Constitutional Vanguard: Answering Some of Your Questions About Criminal Law
This one, published yesterday, is for the paid subscribers. In it, I answer three questions:
- Would the prosecution be able to appeal a shockingly light sentence (e.g. probation for a rape), and then use the judge’s rulings for the defense as evidence of bias?
- If the prosecution asks of a witness, a question to which the defense should object, but fails (for any reason e.g. “senior moment”), let us refer to this failure as a “non-call”, and a guilty verdict is reached, is the defense afforded the opportunity to include an object to that question, on appeal? On what would it turn?
- [I]t’s one thing for a judge to be hard on a prosecutor in proving guilt beyond reasonable doubt, but a judge can also drive the verdict with his rulings on evidence, protocols and conduct, and the prosecution can’t appeal because of double [jeopardy], no?
I hope the answers were illuminating. Post is here. Subscribe here.
There is “plain error” which is preserved for direct appeal if it is shown on the record, regardless of whether it was objected to at trial or raised in a post-trial motion. There is also “error per se” which will reverse a conviction and send the case back for a new trial without analysis of whether it made a difference in the case. The 5-4 have narrowed the scope of error per se in federal cases, but I don’t know if it will make a difference in state appellate courts.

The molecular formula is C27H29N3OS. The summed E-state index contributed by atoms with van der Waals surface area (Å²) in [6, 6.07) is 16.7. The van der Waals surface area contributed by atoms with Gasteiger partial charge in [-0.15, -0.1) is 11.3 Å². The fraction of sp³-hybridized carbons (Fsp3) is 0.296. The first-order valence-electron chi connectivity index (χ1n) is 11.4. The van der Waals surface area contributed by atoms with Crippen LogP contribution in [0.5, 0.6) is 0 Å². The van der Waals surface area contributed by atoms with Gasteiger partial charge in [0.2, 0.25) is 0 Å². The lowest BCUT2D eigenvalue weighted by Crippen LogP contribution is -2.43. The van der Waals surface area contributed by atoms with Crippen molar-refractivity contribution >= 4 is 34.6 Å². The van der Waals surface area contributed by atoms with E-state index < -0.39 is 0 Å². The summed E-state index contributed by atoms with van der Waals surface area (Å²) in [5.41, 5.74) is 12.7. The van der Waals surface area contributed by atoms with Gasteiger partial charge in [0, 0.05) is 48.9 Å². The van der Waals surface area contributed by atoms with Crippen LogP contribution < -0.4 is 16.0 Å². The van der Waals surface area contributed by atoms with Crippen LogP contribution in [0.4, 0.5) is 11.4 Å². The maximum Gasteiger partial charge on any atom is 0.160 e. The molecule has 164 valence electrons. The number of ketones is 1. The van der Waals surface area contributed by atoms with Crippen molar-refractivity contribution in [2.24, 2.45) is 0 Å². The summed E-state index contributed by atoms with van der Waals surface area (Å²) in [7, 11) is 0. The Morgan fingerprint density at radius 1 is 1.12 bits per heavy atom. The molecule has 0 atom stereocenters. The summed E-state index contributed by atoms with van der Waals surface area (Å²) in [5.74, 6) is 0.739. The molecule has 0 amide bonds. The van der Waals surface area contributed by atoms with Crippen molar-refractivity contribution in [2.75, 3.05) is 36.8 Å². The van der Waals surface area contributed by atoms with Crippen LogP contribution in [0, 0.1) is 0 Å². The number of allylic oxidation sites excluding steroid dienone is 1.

In Illinois, the State is entitled to interlocutory appeals from adverse rulings in defense motions to suppress evidence, but those are different creatures than objections at trial. They involve the Exclusionary Rule for Constitutional violations, and are decided prior to trial.
Also, they should not be confused with motions in limine which involve rules of evidence but not the exclusionary rule. Generally, neither party may appeal those interlocutorily and only the defendant after judgment. I say “generally” because I’m aware of places and cases where the judge can certify the question to the appellate court.
The Rittenhouse trial provides a couple of good examples. The first prosecutorial error involved an attempted Constitution violation. Binger tried to impeach Rittenhouse’s testimony with his prior silence. It had not been the subject of either a motion to suppress nor a motion in limine. The judge thought the prosecutor should know better. “Fifty year old case”, he said.
The second, the “brazen” one, had been the subject of a motion in limine from what I had gathered. The judge had ruled that “propensity”, whether of the quick or the dead, would not be an issue at trial. Binger thought that the defense had opened the door (yeah, right, whatever) and the judge reminded him that his courtroom is not a Godfather internet meme and he could not count on forgiveness — he needed permission.
The first one would have been plain error and even error per se. But the defense was not going to sit on their hands and let their client rot in prison for three to five years while the appellate courts pondered the matter. The second one was run of the mill error, motion in limine notwithstanding. Waived on appeal if not raised in the trial court. And even if preserved the appellate court could decide that it made no difference in the outcome of the case.
And neither event, in and of itself, was prosecutorial misconduct that would subject the prosecutors to discipline under the Canons of Ethics and Rules of Professional Conduct. No lawyer is required to be perfect. (Think about it for a minute.) The court would have needed to find a specific intent on the part of the prosecution to provoke the defense into asking for a mistrial.nk (1d9030) — 11/22/2021 @ 6:18 am
Thanks, nk.Kevin M (ab1c11) — 11/22/2021 @ 10:14 pm